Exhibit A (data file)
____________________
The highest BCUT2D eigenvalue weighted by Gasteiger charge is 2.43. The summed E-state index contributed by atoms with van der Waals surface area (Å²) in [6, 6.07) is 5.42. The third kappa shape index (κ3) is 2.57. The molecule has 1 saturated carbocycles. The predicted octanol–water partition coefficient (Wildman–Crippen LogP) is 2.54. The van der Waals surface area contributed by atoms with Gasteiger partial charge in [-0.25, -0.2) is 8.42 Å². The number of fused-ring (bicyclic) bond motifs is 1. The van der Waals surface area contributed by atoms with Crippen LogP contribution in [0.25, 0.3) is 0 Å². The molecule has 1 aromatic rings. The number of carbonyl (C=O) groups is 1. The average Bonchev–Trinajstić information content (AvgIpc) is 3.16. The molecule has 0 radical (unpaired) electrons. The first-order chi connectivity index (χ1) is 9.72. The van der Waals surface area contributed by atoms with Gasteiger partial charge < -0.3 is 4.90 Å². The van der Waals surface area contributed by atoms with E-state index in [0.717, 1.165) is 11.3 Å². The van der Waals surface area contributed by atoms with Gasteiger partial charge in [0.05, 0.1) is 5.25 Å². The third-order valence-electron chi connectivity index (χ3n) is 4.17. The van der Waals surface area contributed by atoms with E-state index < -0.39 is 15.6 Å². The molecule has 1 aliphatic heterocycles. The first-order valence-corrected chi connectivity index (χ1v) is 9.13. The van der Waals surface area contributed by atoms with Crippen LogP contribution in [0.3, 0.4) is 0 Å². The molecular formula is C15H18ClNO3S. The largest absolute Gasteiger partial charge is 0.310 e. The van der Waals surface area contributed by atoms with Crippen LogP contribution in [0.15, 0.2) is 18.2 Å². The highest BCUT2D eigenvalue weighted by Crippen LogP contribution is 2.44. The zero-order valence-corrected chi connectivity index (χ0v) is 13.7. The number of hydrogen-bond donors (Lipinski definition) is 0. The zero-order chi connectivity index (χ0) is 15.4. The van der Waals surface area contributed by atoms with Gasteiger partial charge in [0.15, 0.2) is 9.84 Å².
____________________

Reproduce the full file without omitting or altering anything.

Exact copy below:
The highest BCUT2D eigenvalue weighted by Gasteiger charge is 2.43. The summed E-state index contributed by atoms with van der Waals surface area (Å²) in [6, 6.07) is 5.42. The third kappa shape index (κ3) is 2.57. The molecule has 1 saturated carbocycles. The predicted octanol–water partition coefficient (Wildman–Crippen LogP) is 2.54. The van der Waals surface area contributed by atoms with Gasteiger partial charge in [-0.25, -0.2) is 8.42 Å². The number of fused-ring (bicyclic) bond motifs is 1. The van der Waals surface area contributed by atoms with Crippen LogP contribution in [0.25, 0.3) is 0 Å². The molecule has 1 aromatic rings. The number of carbonyl (C=O) groups is 1. The average Bonchev–Trinajstić information content (AvgIpc) is 3.16. The molecule has 0 radical (unpaired) electrons. The first-order chi connectivity index (χ1) is 9.72. The van der Waals surface area contributed by atoms with Gasteiger partial charge < -0.3 is 4.90 Å². The van der Waals surface area contributed by atoms with E-state index in [0.717, 1.165) is 11.3 Å². The van der Waals surface area contributed by atoms with Gasteiger partial charge in [0.05, 0.1) is 5.25 Å². The third-order valence-electron chi connectivity index (χ3n) is 4.17. The van der Waals surface area contributed by atoms with E-state index < -0.39 is 15.6 Å². The molecule has 1 aliphatic heterocycles. The first-order valence-corrected chi connectivity index (χ1v) is 9.13. The van der Waals surface area contributed by atoms with Crippen LogP contribution in [0.3, 0.4) is 0 Å². The molecular formula is C15H18ClNO3S. The largest absolute Gasteiger partial charge is 0.310 e. The van der Waals surface area contributed by atoms with Crippen LogP contribution in [0.15, 0.2) is 18.2 Å². The highest BCUT2D eigenvalue weighted by Crippen LogP contribution is 2.44. The zero-order valence-corrected chi connectivity index (χ0v) is 13.7. The number of hydrogen-bond donors (Lipinski definition) is 0. The zero-order chi connectivity index (χ0) is 15.4. The van der Waals surface area contributed by atoms with Gasteiger partial charge in [0.15, 0.2) is 9.84 Å².